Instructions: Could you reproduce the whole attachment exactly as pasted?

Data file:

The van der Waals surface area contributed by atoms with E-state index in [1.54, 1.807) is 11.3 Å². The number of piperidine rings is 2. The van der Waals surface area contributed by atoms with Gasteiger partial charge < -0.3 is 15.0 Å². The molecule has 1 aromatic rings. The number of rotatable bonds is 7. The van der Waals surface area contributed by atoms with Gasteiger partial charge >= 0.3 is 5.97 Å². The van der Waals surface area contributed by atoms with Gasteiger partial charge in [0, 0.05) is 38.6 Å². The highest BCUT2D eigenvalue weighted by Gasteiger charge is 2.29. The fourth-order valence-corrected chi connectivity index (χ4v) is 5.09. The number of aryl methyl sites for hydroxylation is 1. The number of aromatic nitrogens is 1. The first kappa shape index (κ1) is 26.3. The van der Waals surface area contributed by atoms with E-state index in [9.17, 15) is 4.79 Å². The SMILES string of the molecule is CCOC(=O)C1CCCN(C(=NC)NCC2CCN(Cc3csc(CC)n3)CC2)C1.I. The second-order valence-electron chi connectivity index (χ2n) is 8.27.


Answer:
The van der Waals surface area contributed by atoms with E-state index in [1.54, 1.807) is 11.3 Å². The number of piperidine rings is 2. The van der Waals surface area contributed by atoms with Gasteiger partial charge < -0.3 is 15.0 Å². The molecule has 1 aromatic rings. The number of rotatable bonds is 7. The van der Waals surface area contributed by atoms with Gasteiger partial charge >= 0.3 is 5.97 Å². The van der Waals surface area contributed by atoms with Gasteiger partial charge in [0, 0.05) is 38.6 Å². The highest BCUT2D eigenvalue weighted by Gasteiger charge is 2.29. The fourth-order valence-corrected chi connectivity index (χ4v) is 5.09. The number of aryl methyl sites for hydroxylation is 1. The number of aromatic nitrogens is 1. The first kappa shape index (κ1) is 26.3. The van der Waals surface area contributed by atoms with E-state index in [9.17, 15) is 4.79 Å². The SMILES string of the molecule is CCOC(=O)C1CCCN(C(=NC)NCC2CCN(Cc3csc(CC)n3)CC2)C1.I. The second-order valence-electron chi connectivity index (χ2n) is 8.27.